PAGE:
Sorry, Facebook shareholders, but your company won't succeed in mobile until it can engage participants with ads.
Initial reaction to Facebook's new mobile-ad network yesterday was upbeat, with some generously describing the beta test as a new way to make money without irritating Facebook members.
Facebook will deliver ads to its members based on their preferences, even when they’re using apps other than Facebook on their mobile devices.
The news closely follows Facebook's decision earlier this month to open its Facebook Exchange advertising program to more advertisers.
Reaction to that move also has been positive, but fans are myopic here. More than $1 billion was spent on mobile advertising in 2011, but it generates low profits for publishers including Facebook because the ads are cheap to buy and don't result in sufficient conversions.
In Facebook's latest moves, it is tackling ways to put relevant ads before its members' eyes, which is fine as far as it goes. But these two tactics don't address the most attractive aspect of Facebook for advertisers -- its ability to enage people, ideally leading to ad conversions.
"Watching (Facebook) push display ads to people seems akin to buying an iPhone 5 to use as a paperweight,” said SocialTwist President, Sanjiv Agrawal, who was formerly Google's head of product marketing.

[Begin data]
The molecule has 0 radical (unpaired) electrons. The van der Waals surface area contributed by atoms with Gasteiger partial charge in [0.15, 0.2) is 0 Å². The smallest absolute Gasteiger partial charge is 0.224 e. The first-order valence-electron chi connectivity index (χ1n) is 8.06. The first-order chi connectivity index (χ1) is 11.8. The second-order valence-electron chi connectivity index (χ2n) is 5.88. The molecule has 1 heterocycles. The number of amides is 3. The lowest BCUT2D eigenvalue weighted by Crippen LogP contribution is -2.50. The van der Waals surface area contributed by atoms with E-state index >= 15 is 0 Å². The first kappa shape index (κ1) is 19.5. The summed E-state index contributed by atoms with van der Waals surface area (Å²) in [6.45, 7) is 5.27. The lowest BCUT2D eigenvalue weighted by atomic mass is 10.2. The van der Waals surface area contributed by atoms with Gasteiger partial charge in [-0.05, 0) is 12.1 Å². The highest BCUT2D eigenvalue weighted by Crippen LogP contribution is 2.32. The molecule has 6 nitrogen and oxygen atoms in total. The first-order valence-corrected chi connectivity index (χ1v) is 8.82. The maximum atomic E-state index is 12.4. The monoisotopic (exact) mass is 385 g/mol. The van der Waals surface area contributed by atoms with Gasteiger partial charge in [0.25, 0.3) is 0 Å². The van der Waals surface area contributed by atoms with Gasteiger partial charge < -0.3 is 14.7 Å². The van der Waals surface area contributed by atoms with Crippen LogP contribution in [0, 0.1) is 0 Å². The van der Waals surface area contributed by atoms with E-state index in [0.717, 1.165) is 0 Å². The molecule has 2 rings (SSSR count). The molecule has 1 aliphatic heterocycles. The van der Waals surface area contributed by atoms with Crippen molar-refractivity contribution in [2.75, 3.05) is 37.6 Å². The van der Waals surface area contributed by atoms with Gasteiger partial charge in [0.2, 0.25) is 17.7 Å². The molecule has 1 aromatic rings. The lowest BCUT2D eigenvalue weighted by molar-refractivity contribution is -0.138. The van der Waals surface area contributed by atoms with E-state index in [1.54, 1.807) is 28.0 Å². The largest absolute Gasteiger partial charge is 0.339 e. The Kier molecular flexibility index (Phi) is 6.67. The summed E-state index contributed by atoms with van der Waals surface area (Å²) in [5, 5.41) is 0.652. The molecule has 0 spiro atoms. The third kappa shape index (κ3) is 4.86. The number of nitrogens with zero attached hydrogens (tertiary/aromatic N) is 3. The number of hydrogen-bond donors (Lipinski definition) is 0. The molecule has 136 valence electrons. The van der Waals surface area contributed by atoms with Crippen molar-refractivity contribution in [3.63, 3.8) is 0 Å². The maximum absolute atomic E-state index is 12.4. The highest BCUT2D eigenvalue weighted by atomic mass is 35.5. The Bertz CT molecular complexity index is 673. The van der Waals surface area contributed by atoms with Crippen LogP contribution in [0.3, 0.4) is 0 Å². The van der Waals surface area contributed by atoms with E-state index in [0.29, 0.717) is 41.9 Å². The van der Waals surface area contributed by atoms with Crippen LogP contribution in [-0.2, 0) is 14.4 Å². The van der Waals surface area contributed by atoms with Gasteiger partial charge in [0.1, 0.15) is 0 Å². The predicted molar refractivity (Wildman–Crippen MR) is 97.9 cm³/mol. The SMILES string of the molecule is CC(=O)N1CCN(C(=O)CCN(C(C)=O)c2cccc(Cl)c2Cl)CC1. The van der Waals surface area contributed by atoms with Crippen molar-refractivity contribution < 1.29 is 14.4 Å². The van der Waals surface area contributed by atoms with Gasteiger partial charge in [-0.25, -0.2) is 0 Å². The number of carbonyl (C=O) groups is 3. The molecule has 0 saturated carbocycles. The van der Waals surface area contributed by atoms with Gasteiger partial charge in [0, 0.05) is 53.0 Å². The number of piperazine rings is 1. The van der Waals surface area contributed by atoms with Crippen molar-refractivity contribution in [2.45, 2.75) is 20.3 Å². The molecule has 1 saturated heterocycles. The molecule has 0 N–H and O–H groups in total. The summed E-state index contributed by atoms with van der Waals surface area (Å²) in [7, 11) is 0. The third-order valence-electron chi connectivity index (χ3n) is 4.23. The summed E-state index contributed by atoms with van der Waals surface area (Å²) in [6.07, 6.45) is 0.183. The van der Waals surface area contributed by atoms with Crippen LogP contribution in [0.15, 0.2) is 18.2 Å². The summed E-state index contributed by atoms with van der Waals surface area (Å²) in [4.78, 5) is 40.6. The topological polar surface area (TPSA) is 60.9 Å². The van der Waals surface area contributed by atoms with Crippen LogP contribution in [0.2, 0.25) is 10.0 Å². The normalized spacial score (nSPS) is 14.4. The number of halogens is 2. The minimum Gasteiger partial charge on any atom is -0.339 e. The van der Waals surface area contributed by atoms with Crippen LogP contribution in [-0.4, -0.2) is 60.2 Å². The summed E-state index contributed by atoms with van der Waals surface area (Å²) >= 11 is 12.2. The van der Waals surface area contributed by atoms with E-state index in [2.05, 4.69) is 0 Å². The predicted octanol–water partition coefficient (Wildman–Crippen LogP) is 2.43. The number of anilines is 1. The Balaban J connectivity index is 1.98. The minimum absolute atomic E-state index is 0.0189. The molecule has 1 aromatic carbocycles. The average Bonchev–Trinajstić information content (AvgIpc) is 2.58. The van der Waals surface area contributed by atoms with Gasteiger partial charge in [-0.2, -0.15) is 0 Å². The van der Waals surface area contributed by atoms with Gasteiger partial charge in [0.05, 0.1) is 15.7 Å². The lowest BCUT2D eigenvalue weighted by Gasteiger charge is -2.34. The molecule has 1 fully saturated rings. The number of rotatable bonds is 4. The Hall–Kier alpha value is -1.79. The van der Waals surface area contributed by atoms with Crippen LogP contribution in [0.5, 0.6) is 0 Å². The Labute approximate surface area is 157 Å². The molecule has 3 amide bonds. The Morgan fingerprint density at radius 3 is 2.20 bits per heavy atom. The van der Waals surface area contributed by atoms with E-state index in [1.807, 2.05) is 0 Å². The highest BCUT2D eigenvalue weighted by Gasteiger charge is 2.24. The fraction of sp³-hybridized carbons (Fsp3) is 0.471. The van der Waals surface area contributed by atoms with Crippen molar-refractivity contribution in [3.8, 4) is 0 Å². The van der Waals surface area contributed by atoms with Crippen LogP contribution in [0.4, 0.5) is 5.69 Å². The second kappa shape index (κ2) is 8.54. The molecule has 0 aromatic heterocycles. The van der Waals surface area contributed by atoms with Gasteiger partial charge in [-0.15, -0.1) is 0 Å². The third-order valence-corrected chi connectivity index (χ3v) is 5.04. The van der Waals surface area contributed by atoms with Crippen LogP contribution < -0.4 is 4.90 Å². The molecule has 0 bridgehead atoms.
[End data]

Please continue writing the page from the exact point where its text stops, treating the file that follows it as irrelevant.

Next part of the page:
“From an advertiser's perspective, the [new mobile platforms are] a brilliant forum for engaging and sharing with their customers," said Agrawal. But Facebook will miss its "best trick" if it stops with pushing ads. It needs to perfect "how to convert these customers into willing advocates for their products and brands.”
J.T. Hroncich, president of Capitol Media Solutions, said Facebook will ultimately lag behind Twitter in mobile-ad revenue growth simply because Twitter has long been optimized for mobile, making it more effective at mobile conversions.
Hroncich predicted Facebook will follow Google's travails, watching mobile ads "cannibalize their site advertising at a lower margin since mobile ads are considerably cheaper.”
In other words, more-effective targeting of Facebook mobile ads across apps and mobile Web properties is a good start for solving Facebook’s mobile problem, but it's not the solution.